By Iron Chef Leftovers
I like beers that are different; it makes drinking beer fun since I don’t tend to get caught in a style rut. I also, when I am in the mood, love sour beers since they tend to jumpstart the palate and, when they are done right, are as complex and deep as any beer out on the market. Epic Ales out of Sodo in Seattle cover both of those points – they make beers that are definitely different and they do a bunch of sour based styles. On a trip to Bottleworks, I noticed Bottom of the Sea – a beer brewed with oysters and wasn’t a stout. Actually, I had no idea what style it was until I opened it – it was a gose, an obscure German sour style. I figured that for $5 for a 22 oz. bottle, it was worth the shot. The beer is just 5% ABV and a minuscule 10 IBU.
The beer pours jet black with a creamy brown head and shows lots of malt and barley on the nose with light amounts of roast, hints of what reminded me of pilsner yeast and a vague smell of salt air. On the palate, the beer betrays its dark color by showing light on the palate with a hint of sourness upfront that gives way to salty malt and grain, before finishing with a long sour cherry, light roast and mildly salty ending. As the beer warms, the oyster component becomes more pronounced – more a briny sea water type taste than a fishy one and the sour component becomes more subdued. It is very complex and layered and brings to the table flavors that you would not regularly find in beer, especially the combination of cooked oysters and sour.
This is definitely not a beer for everyone. Heck, it isn’t a beer most people would enjoy. I will be honest, I thought the beer was good, but I struggled to finish off the 22 oz. bottle. I wish that is was available in a smaller bottle size. If you are feeling adventurous, find a couple of likeminded friends and give Bottom of the Sea a shot. You might find you like it.
Epic’s Bottom of the Sea (Batch 1) attaches itself to a rock with a solid 3 Ostrea conchaphilia out of 5.
By Iron Chef Leftovers
There are two breweries that drive me nuts because their names are almost identical. There is Epic Brewing out of Utah which makes some fantastic Belgian style beers and there is Epic Ales out of Seattle who tend to do some off the wall farmhouse style beers. I have seen more than one occasion where a tap last has listed the wrong brewery. In the case of the Desert Rye Farmhouse Ale, I originally just wrote Epic on my noted. In going back over them, I realized that I had no idea which Epic it was. After doing a bit of digging, I realized that it was the Seattle Epic that put out this beer. Given that it was a farmhouse beer with rye, I needed to give it a shot.
The beer pours cloudy with the color of peach/apricot jam and has an interesting nose – notes of grain and yeast dominate, supported by light notes of rye and hints of sugar. The beer is really complex on the palate, starting off with heavy rye notes before moving into a grassy farmhouse funk with lots of Belgian yeast and grain helped by very light citrus, finishing with light hops and more funk. The rye lingers thought the entire progression and is a bit harsh at the beginning, but it smooths out by the end of the sip and enhances the other flavors. The farmhouse component becomes more pronounced as the beer warms making for a very different beer by the end of the pint.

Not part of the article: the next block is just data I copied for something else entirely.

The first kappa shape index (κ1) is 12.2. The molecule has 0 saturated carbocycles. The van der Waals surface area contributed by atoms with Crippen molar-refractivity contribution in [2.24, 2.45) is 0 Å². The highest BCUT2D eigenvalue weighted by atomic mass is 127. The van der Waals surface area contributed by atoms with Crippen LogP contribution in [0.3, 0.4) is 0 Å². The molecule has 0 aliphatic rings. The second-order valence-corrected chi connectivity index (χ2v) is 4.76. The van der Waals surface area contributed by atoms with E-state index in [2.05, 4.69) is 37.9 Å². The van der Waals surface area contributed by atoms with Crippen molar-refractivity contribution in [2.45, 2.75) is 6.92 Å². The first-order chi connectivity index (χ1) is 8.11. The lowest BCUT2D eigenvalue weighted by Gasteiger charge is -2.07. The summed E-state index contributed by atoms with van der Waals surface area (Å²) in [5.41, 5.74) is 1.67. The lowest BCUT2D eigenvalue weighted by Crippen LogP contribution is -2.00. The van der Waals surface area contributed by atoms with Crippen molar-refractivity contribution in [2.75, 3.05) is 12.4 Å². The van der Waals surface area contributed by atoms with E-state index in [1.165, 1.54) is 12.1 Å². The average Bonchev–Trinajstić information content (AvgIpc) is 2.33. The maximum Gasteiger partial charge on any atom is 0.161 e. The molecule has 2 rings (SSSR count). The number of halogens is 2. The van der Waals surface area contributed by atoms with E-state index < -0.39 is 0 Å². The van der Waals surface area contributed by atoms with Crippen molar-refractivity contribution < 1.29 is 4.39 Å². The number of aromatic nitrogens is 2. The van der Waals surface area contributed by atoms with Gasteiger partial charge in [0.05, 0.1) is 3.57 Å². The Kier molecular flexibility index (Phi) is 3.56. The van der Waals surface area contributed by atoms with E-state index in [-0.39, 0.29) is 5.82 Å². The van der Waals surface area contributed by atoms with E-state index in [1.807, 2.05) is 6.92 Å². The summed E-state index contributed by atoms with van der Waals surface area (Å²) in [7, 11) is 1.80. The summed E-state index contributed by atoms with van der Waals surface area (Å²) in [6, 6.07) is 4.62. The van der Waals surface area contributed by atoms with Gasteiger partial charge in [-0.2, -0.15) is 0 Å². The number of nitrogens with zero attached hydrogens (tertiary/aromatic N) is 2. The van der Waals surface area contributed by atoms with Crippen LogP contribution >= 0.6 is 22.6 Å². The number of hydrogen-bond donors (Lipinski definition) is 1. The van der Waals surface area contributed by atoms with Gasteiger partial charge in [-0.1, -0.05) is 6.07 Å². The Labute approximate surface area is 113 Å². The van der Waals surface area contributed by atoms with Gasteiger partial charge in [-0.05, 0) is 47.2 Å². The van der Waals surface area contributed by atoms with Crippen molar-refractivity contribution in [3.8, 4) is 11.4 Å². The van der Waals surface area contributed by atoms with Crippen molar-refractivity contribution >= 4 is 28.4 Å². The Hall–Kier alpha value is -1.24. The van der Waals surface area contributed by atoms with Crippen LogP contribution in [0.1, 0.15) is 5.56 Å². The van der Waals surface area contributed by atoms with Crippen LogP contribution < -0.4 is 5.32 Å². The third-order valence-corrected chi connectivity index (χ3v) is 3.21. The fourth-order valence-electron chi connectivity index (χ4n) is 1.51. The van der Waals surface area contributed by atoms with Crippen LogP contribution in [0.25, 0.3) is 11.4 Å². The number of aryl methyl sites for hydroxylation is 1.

This is a beer that is really not for everyone, but is well balanced and complex to the point of being very different than most everything else out there.
Epic Ales Desert Rye Farmhouse Ale comes in out of the field with a heavy load of 4 hay bales out of 5.
By Iron Chef Leftovers
Sage and chervil, two wonderful culinary herbs, but not something that you would associate with beer. Sage really tends to pare itself well with fats, and is most tasty when sautéed with butter and pumpkin ravioli. Chervil is a relative to parsley and is wonderful on salads, lending notes of anise to the dish. Because of the Iron Brewer competition at Beverage Place Pub, Odin and Epic got to use these two herbs in a head to head competition.
Epic Ales – the beer poured hazy yellow in color with strong notes of Belgian yeast, sage and pineapple in a surprisingly complex nose. The initial taste was much drier than I was expecting with light notes of black licorice balanced with a slight sweetness. The beer then builds on the sage component, starting out hidden before a long but subtle incline before being joined at the end by some light citrus. The Belgian notes are a background player throughout the beer and this beer is surprisingly well balanced without the herbs dominating the beer or the Belgian flavors dominating the herbs. Given the Belgian treatment, I guessed it was Odin and I was wrong.
Epic’s version of the beer sunned itself with 3 window boxes out of 5.
Odin – The beer poured golden yellow in color with heavy sage and grain on the nose and very strong yeast suggesting a pilsner. The beer starts slightly sweet before giving way to a distinctive and pronounced herb flavor – you can definitely taste both the sage and the chervil in this beer, but is still maintained the pilsner like character of the beer, providing a nice crisp balance. The beer finishes long with hints of salt and sugar while still managing to be balanced and slightly dry. This beer had a much more pronounced use of the herbs while still balancing that with the beer character, and I thought that this beer would have been perfect with a grilled chicken breast because of its herb component.
Odin’s version of the beer cultivated a solid 3 Anthriscus cerefolium out of 5.
Both of these beers were well done, but I picked Odin’s as my favorite and so did the crowd.